13-OH-c.1 – Will the Activity Impact Coastal Shorelines?
In Ohio, a developer may need a Coastal Zone Consistency Certification (Consistency Certification) to the ODNR’s Office of Coastal Management (OCM) for developments that impact coastal shorelines. Activities and development that involve federal action, federal licenses or permits, or federal funding must confirm compliance with the Ohio Coastal Management Program (OCMP) if the activity directly and significantly impacts coastal waters within the parameters of the regulated boundary. Ohio Coastal Management Program Document, p. 1-2.
The Ohio “coastal area” is defined as “the waters of Lake Erie, the islands in the lake, and the lands under and adjacent to the lake, including transitional areas, wetlands and beaches. The coastal area extends in Lake Erie to the international boundary line between the United States and Canada and landward only to the extent necessary to include shorelands, the uses of which have a direct and significant impact on coastal waters as determined by the director of natural resources.” Ohio Rev. Code Ann. § 1506.01(A).
In several areas the coastal area extends many miles upstream because activities in those areas may result in direct and significant impacts upon the protected waters. For a detailed description of lands considered coastal areas, see Ohio Coastal Management Program Document, p. 3-4 to 3-5.
The OCMP encompasses the following nine (9) issue areas:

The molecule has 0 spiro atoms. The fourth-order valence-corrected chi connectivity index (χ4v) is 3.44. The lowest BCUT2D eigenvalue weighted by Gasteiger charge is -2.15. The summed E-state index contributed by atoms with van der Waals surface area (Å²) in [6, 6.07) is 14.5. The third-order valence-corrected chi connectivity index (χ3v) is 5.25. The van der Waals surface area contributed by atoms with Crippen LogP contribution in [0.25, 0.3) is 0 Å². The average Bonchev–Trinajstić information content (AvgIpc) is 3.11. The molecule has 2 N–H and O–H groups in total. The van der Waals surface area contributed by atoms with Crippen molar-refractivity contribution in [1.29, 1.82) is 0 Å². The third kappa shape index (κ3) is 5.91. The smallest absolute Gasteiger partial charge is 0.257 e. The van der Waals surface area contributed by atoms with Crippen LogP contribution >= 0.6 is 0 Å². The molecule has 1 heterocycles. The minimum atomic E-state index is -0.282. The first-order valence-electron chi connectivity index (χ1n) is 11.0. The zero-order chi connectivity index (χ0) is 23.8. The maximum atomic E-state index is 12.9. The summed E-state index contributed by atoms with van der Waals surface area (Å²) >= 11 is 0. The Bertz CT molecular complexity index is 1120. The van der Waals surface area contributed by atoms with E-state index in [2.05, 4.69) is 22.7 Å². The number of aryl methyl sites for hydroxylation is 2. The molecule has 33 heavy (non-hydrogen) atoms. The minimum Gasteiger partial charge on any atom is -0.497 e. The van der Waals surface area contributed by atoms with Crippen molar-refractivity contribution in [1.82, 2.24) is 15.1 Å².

- Coastal erosion and flooding;
- Water quality;
- Wetlands and other ecologically sensitive resources;
- Ports and shoreline development;
- Recreation and cultural resources;
- Fish and wildlife management;
- Environmental quality;
- Energy and mineral resources; and
- Water quantity.
Additionally, the OCMP designates the following areas as geographic areas of public concern:
- Critical fish habitat;
- Ports and harbors;
- State nature preserves and wildlife areas;
- Coastal erosion and flood hazard areas;
- Public parks and access areas;
- Historic and archaeological sites; and
- Sites designated by the International Joint Commission as Areas of Concern that lie within the proposed OCMP management boundary.
13-OH-c.3 – Is the Activity Undertaken by a Federal Agency, Require Federal Approval, or Use Federal Funding?
A developer may need to provide a Consistency Certification to the OCM, which will subsequently make a federal consistency determination, for developments located within, or that may affect, Ohio’s coastal area, and that involve federal action. Ohio Coastal Management Program Document.
Federal actions include:
- Federal agency activities and development projects;
- Private developer activities that require federal license, permits, or other forms of approval; and
- State and local government activities conducted with federal assistance.
All federal agencies must determine whether their activities affect Ohio’s coastal area and are subject to OCMP consistency requirements. 15 C.F.R. § 930.36(a). Each federal agency must review its activities within Ohio’s coastal area, as well as all of its activities outside the coastal area but within the Ohio Lake Erie watershed, to determine whether those activities affect the coastal area. 15 C.F.R. § 930.33.
13-OH-c.4 – Coastal Zone Consistency Certification; Federal Consistency Determination (FCD)
Federal Agency Action